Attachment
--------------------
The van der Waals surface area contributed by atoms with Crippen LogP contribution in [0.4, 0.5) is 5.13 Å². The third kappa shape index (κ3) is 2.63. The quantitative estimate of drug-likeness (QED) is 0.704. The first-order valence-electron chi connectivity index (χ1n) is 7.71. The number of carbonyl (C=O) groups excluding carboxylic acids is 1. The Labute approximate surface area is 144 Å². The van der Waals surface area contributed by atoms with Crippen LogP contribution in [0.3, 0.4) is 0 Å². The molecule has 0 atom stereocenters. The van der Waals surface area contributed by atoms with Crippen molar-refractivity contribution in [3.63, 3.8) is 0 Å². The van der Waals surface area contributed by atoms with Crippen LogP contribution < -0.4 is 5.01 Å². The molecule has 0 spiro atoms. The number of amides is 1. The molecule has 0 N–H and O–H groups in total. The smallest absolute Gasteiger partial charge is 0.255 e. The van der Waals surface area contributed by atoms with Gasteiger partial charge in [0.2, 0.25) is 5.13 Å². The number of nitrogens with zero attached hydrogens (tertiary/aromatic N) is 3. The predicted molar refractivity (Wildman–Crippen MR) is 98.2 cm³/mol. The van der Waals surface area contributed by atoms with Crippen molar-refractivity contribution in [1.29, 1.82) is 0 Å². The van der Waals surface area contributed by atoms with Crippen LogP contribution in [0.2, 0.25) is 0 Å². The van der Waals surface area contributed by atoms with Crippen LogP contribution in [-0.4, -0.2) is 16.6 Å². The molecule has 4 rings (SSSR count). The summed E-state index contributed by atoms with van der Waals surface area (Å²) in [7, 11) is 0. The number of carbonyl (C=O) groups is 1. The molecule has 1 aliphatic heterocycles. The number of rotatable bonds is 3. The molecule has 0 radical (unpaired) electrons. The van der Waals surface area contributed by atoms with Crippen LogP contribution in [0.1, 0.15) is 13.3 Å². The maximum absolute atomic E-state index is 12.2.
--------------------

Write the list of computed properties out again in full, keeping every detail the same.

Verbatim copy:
The van der Waals surface area contributed by atoms with Crippen LogP contribution in [0.4, 0.5) is 5.13 Å². The third kappa shape index (κ3) is 2.63. The quantitative estimate of drug-likeness (QED) is 0.704. The first-order valence-electron chi connectivity index (χ1n) is 7.71. The number of carbonyl (C=O) groups excluding carboxylic acids is 1. The Labute approximate surface area is 144 Å². The van der Waals surface area contributed by atoms with Crippen LogP contribution in [0.3, 0.4) is 0 Å². The molecule has 0 atom stereocenters. The van der Waals surface area contributed by atoms with Crippen molar-refractivity contribution in [3.63, 3.8) is 0 Å². The van der Waals surface area contributed by atoms with Crippen LogP contribution < -0.4 is 5.01 Å². The molecule has 0 spiro atoms. The number of amides is 1. The molecule has 0 N–H and O–H groups in total. The smallest absolute Gasteiger partial charge is 0.255 e. The van der Waals surface area contributed by atoms with Gasteiger partial charge in [0.2, 0.25) is 5.13 Å². The number of nitrogens with zero attached hydrogens (tertiary/aromatic N) is 3. The predicted molar refractivity (Wildman–Crippen MR) is 98.2 cm³/mol. The van der Waals surface area contributed by atoms with Crippen molar-refractivity contribution in [1.29, 1.82) is 0 Å². The van der Waals surface area contributed by atoms with Crippen LogP contribution in [0.2, 0.25) is 0 Å². The van der Waals surface area contributed by atoms with Crippen LogP contribution in [-0.4, -0.2) is 16.6 Å². The molecule has 4 rings (SSSR count). The summed E-state index contributed by atoms with van der Waals surface area (Å²) in [7, 11) is 0. The number of carbonyl (C=O) groups is 1. The molecule has 1 aliphatic heterocycles. The number of rotatable bonds is 3. The molecule has 0 radical (unpaired) electrons. The van der Waals surface area contributed by atoms with Crippen LogP contribution in [0.1, 0.15) is 13.3 Å². The maximum absolute atomic E-state index is 12.2.